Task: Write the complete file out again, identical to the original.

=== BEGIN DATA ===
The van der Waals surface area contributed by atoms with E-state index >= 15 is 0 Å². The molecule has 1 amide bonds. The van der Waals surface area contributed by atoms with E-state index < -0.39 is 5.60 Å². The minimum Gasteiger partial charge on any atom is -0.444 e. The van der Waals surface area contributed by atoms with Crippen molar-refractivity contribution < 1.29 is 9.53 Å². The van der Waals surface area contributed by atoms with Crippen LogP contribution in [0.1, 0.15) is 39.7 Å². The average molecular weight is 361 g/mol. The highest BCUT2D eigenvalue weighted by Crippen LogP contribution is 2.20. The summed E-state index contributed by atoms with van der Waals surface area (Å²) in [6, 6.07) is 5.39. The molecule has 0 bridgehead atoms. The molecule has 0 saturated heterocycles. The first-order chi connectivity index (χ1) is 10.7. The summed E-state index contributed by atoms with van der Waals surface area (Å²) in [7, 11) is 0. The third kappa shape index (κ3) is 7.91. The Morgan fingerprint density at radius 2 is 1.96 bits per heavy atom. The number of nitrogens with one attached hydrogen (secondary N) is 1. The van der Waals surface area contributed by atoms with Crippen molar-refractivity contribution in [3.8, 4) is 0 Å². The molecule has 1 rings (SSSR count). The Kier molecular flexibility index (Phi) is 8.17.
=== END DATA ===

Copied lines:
The van der Waals surface area contributed by atoms with E-state index >= 15 is 0 Å². The molecule has 1 amide bonds. The van der Waals surface area contributed by atoms with E-state index < -0.39 is 5.60 Å². The minimum Gasteiger partial charge on any atom is -0.444 e. The van der Waals surface area contributed by atoms with Crippen molar-refractivity contribution < 1.29 is 9.53 Å². The van der Waals surface area contributed by atoms with Crippen LogP contribution in [0.1, 0.15) is 39.7 Å². The average molecular weight is 361 g/mol. The highest BCUT2D eigenvalue weighted by Crippen LogP contribution is 2.20. The summed E-state index contributed by atoms with van der Waals surface area (Å²) in [6, 6.07) is 5.39. The molecule has 0 bridgehead atoms. The molecule has 0 saturated heterocycles. The first-order chi connectivity index (χ1) is 10.7. The summed E-state index contributed by atoms with van der Waals surface area (Å²) in [7, 11) is 0. The third kappa shape index (κ3) is 7.91. The Morgan fingerprint density at radius 2 is 1.96 bits per heavy atom. The number of nitrogens with one attached hydrogen (secondary N) is 1. The van der Waals surface area contributed by atoms with Crippen molar-refractivity contribution in [3.8, 4) is 0 Å². The molecule has 1 rings (SSSR count). The Kier molecular flexibility index (Phi) is 8.17.